the rocks nestled in the water
the water kissing the shores
the shores leaning on the mountains
the mountains reaching for the sky
the sky holding the clouds
the clouds cushioning the sun

how beautiful this world is 
how fortunate I am to be on it

with my feet grounded in the earth 
I too am resting on the rocks
nestled in the water
kissing the shores
leaning on the mountains
reaching for the sky
cushioned by the clouds
brought to life by the sun

she is the strongest force 
of unconditional love
mother earth

in her presence I am never alone.

The Thing Is

The thing about you is that
You're a runner
Your legs are long and spindly
And your body built for moving fast
You have no patience, no time
For slowing down and staying a while

Which is why when you turned on your pillow
Looked me in the eyes and said
"I really really really like you"
I knew you had fallen fast
But that you may never fall deep

The thing about us is that 
We were only ever in passing
Our story was a treat
You wanted to keep tasting
Because it was so sweet
But it would never keep us full

The thing about me is that
I don't know if I'll ever be full
I have a deepness inside 
That may be infinite
I'm not sure because I have yet to find the bottom

So the thing is
This was never meant to be
But it still means something to me.


It’s 9:40am on a Sunday morning at the train station.

Beside me there’s a woman seated in the waiting area huddled around a pizza box. Her face is not within view, it is inside the box, ravenously consuming the slices; her head is bowed in shame. It seems as though she is committing a most intimate act and is trying not to draw attention towards herself.

Across from me, there’s a mother caring for her autistic son, while her daughter slaps her with resentment. The mother kindly turns to look him in the eye and says “Mathew would you like some food” he makes a groaning noise back, which she knows how to interpret much better than I. “Are you sure, you don’t want an egg sandwich?” “Groan.”   The mother makes a scathing remark about her husband and how useless he is. The daughter responds with “If you don’t care, then why the heck did you bring him” pointing to her brother, “you paid for everything hotel, show, everything, why, what’s the point?”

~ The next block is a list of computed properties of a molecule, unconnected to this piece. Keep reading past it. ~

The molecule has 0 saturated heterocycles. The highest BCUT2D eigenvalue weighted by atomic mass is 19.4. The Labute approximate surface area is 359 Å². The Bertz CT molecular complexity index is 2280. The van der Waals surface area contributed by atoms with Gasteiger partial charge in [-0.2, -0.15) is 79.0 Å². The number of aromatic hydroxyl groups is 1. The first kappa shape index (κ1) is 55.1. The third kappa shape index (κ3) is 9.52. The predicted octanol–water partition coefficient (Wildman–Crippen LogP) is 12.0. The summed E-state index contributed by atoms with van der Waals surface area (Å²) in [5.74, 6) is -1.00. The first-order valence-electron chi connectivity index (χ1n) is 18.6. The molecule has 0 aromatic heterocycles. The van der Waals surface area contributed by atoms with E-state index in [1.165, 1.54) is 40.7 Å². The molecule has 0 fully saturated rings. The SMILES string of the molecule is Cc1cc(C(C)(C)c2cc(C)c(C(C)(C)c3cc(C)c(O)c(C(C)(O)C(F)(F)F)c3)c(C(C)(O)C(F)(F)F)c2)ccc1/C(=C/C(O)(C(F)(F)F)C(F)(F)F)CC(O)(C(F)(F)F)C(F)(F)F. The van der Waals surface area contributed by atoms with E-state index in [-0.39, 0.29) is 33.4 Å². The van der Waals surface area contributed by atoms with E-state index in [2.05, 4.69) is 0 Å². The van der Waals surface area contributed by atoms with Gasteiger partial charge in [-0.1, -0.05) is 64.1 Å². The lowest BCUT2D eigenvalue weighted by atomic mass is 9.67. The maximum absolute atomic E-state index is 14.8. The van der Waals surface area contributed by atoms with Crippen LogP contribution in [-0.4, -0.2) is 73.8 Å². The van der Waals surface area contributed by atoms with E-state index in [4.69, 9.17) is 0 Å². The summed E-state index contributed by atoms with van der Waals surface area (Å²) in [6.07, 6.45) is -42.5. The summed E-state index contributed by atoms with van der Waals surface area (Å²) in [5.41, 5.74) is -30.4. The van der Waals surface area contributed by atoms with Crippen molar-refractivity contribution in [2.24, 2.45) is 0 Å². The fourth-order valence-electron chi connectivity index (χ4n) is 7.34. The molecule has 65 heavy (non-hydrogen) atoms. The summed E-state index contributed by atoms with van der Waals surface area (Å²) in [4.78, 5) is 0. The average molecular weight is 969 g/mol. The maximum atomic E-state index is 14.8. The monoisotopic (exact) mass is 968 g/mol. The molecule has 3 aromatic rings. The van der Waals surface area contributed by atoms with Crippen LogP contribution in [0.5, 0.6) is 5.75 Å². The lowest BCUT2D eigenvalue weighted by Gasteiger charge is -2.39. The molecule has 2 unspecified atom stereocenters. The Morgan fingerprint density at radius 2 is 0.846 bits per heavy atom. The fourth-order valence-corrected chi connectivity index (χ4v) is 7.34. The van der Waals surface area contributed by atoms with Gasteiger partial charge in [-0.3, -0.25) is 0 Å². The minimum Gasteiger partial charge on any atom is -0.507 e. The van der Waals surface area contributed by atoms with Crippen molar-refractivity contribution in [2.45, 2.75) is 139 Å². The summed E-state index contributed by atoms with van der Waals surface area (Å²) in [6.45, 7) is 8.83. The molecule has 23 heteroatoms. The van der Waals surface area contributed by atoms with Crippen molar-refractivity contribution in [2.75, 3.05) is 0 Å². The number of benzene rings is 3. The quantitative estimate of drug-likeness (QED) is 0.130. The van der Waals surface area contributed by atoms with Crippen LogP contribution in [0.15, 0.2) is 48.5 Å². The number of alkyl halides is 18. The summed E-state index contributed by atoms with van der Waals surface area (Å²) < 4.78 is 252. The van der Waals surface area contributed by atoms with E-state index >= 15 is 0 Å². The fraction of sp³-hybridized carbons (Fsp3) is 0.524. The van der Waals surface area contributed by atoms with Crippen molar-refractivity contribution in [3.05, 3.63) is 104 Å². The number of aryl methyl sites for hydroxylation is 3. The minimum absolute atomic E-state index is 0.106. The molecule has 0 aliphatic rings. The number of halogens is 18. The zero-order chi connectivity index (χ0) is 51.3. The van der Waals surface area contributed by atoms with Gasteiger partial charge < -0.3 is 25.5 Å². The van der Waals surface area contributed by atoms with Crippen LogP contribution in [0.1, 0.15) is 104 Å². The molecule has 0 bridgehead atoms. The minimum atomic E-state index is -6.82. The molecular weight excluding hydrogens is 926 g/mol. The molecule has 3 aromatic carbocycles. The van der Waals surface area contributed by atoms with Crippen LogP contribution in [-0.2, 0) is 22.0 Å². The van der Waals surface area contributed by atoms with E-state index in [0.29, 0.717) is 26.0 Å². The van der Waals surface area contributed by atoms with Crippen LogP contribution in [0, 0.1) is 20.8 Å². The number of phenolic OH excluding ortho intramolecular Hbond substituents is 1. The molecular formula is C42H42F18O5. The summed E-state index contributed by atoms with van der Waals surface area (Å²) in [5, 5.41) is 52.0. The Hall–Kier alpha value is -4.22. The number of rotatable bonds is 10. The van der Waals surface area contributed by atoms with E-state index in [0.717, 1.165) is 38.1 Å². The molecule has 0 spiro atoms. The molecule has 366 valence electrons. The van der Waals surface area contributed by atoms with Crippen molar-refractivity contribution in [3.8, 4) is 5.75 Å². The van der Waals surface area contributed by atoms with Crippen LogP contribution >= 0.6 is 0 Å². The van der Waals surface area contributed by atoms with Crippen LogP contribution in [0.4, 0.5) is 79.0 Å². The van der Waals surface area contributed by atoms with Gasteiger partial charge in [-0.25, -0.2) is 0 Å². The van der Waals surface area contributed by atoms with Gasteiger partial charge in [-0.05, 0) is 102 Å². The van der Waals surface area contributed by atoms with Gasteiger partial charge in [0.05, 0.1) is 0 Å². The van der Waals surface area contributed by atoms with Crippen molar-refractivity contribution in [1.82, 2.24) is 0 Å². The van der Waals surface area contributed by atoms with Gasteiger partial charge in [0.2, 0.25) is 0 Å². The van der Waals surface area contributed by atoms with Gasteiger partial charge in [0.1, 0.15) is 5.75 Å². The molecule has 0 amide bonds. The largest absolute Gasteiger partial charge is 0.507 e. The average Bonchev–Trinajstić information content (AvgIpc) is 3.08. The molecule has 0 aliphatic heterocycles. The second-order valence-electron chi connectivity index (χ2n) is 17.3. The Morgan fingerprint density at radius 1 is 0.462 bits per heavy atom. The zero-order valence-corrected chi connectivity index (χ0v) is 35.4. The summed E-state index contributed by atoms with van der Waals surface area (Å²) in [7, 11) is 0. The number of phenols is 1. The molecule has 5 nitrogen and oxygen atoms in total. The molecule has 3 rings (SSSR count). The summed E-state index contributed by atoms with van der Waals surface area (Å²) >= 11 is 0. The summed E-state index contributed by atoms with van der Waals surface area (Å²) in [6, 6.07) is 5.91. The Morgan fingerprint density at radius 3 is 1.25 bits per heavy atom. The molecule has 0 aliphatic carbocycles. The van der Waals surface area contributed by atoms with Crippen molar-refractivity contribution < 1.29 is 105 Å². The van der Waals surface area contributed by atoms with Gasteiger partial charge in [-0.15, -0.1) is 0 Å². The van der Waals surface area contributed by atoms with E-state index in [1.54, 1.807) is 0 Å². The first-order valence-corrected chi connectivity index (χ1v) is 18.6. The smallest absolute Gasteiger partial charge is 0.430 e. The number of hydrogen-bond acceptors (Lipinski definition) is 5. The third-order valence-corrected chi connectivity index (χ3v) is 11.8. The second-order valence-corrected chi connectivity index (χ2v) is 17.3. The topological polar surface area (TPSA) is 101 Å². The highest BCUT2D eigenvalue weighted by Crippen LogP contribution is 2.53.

Next to me, there are two men in their mid-twenties moaning in agony over headaches that will not abate and musings over last nights affairs. One of them pulls up a half-naked photo of a woman on his phone and points it to the other and they chuckle together, sharing a pat on the back, and proudly celebrating their conquests.

I am sitting here watching, and listening to the performance.

There is another man a few seats over. He is in his late twenties with circular glasses framing his green almond eyes, red pants to match his red shoes, an old-fashioned button-up wool vest and a bowler hat. He is feverishly typing away on his computer. Perhaps he is writing about the sad uninteresting-looking girl who is a few seats down and seems transfixed to her phone. I depressingly wonder about the words that are going into writing my story.

I suppose “All the world’s a stage, And all the men and women merely players.”


The skyline is lit up like the stars it hides. So instead of looking up we are looking forward.  Instead of staring with our heads tilted wondering about humans’ place in the world and the vastness of the universe, we marvel at our own work and the vastness of ourselves.

We are disillusioned.  We are so small. If you need proof, think of all the lights you cannot see, the ones that find their home beyond our world. Not the ones stitched together with bricks and mortar and illuminated by electricity. Think of the stars.

When I see the buildings twinkle, I know they are only the charm of an imposter. They’re winking at us. Pleased and proud, like the fraudulent jeweller, they have us fooled.